Talk:Events leading to the attack on Pearl Harbor

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Untitled[edit]

The following statement in the introduction (unsourced) is contradicted by sourced statements in the Wikipedia article on embargo: "Instituting a foreign embargo on a sovereign nation is an Act Of War." A blockade is an act of war, but an embargo by a single nation against another nation falls short of an act of war. If there is no objection, I will remove this statement. I would also note that the entire introduction is unsourced and has many similar problems. --Westwind273 (talk) 08:10, 1 September 2011 (UTC)

Zinn's version[edit]

User:Filipjel has been repeatedly adding the following text:

It has widely been stated by many historians that the actions the United States took prior to the war were seen to be carrying a great risk for war. By using multiple embargoes on scrap iron and more importantly oil, the US was in a way provoking the Japanese empire and expected them to act. There is evidence that would suggest the US had prior knowledge to the fact that Japan would launch an attack, however where or when exactly the attack would take place is a piece that the government did not know. Records from a White House conference that took place two weeks before the attack show that there was discussion about an anticipated and how it should be justified. Knowledge of some type of attack was evident for the US government, but not the people. To the people of the United States the attack on Pearl Harbor was a huge surprise and alarmed many. In Franklin D. Roosevelt’s famous, “Day of Infamy” speech, he further spoke to the emotions of the attack by making it out to be a sudden, shocking, and immoral act. Historian Howard Zinn insists that the attack was definitely immoral, but to the government was not sudden or shocking as it was made out to be.

This text is cited to Howard Zinn's A People's History of the United States, a popular history book that has been criticized for its errors. I think Zinn should not be used as a reference here. As well, this emphasis on the US provoking Japan into war ignores the fact that Japan was free to choose a non-war alternative, or even a warlike alternative that did not engage US forces, for instance an invasion of oil-rich countries. Binksternet (talk) 00:54, 19 December 2013 (UTC)

Export Control Act of 1940[edit]

This article should include a discussion of the Export Control Act of 1940 and the separate but related oil embargo. Pearl Harbor: Roosevelt knew  says 'Secretary of War Henry Stimson’s diary for November 25, 1941 notes a meeting of FDR’s top advisors: "The question was how we should maneuver them [the Japanese] into … firing the first shot without allowing too much danger to ourselves."' Elsewhere, I read that Japan was dependent on the US for over 90 percent of its oil, and that the Roosevelt administration embargoed oil expecting that Japan would respond as it did. Also, the US had allegedly broken the Japanese code and knew in advance of the attack but decided NOT to notify US naval forces in Pearl Harbor, because they needed a clear attack of that nature to justify an official declaration of war. There is an opportunity to improve this article, adding more detail about the Export Control Act of 1940, the oil embargo, and the official and real rationale behind these actions. DavidMCEddy (talk) 22:17, 3 February 2014 (UTC)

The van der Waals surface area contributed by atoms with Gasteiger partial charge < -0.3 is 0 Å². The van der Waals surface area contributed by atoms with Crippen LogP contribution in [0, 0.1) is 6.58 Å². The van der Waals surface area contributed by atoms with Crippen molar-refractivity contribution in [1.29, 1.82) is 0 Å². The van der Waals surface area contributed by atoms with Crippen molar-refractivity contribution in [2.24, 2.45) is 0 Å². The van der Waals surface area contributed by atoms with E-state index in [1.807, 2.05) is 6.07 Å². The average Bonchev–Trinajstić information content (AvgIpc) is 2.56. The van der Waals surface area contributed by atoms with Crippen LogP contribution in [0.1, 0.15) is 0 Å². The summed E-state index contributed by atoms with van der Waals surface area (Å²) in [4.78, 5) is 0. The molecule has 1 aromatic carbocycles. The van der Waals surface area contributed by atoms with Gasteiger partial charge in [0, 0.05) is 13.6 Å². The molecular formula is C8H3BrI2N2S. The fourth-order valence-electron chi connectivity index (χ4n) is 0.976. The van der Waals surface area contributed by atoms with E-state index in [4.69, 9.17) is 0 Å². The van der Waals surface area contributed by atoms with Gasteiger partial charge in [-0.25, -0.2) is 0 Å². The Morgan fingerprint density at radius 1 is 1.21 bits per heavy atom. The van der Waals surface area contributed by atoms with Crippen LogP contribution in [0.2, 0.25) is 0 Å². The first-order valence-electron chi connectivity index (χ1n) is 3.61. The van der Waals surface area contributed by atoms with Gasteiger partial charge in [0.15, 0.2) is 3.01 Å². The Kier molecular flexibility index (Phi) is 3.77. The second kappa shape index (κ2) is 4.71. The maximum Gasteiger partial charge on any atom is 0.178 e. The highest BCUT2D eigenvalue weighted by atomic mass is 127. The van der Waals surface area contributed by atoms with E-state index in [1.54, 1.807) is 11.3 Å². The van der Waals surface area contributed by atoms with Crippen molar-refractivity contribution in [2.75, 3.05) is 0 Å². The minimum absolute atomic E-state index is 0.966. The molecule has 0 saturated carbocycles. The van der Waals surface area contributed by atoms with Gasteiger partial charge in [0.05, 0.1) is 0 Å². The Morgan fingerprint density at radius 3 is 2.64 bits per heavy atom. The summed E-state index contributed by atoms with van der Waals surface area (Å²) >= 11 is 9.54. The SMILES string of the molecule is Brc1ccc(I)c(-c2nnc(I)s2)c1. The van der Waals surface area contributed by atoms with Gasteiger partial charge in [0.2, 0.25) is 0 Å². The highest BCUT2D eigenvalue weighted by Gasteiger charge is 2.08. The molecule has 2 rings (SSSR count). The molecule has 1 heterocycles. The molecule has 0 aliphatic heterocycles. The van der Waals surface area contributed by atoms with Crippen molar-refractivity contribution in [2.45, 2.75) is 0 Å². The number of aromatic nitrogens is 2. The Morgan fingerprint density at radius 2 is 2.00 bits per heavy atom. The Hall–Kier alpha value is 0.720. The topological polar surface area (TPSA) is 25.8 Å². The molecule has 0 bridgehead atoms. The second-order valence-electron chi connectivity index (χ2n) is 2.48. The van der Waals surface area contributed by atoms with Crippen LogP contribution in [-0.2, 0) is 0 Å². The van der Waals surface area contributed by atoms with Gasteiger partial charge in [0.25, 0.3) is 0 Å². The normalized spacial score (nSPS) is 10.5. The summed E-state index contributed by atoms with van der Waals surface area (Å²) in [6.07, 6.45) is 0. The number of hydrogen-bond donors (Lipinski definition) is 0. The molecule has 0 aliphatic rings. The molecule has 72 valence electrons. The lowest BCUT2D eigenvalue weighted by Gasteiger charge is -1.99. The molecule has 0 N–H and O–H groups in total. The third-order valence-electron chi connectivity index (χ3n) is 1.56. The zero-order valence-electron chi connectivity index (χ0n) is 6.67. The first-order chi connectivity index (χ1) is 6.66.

OK. Thanks. DavidMCEddy (talk) 17:00, 18 February 2014 (UTC)

Background to conflict[edit]

On 2014-02-18, this section read in part, "Japan's 1937 attack on China was condemned by the U.S. and several members of the League of Nations including Britain, France, Australia, and the Netherlands. ... These states had economic and territorial interests, or formal colonies, in East and Southeast Asia". This is inaccurate: First, Britain, France and the Netherlands had colonies (NOT "former colonies") there. Second, did Australia ever have colonies? Australia was itself a colony or a collection of colonies of Great Britain. When I looked for information on colonies OF Australia, I was unable to find anything.

I will reword this accordingly. If you believe this is in error, please provide appropriate documentation. Thanks. DavidMCEddy (talk) 17:00, 18 February 2014 (UTC)

Also, prior to 2014-02-18, no citation was given for "terminating the 1911 commercial treaty with Japan". Partly to correct this, I'm adding a link to the article on the Export Control Act of 1940. DavidMCEddy (talk) 17:31, 18 February 2014 (UTC)

I think the background needs to start a little earlier (like the lack of rewards given to Japan for helping the Allies in World War One); otherwise it makes it sound like Japan took a turn to militant hypernationalism out of blue, without any precipitating reasons (whether you think it justifies it or not). Historian932 (talk) 01:26, 3 August 2016 (UTC)

External links modified[edit]

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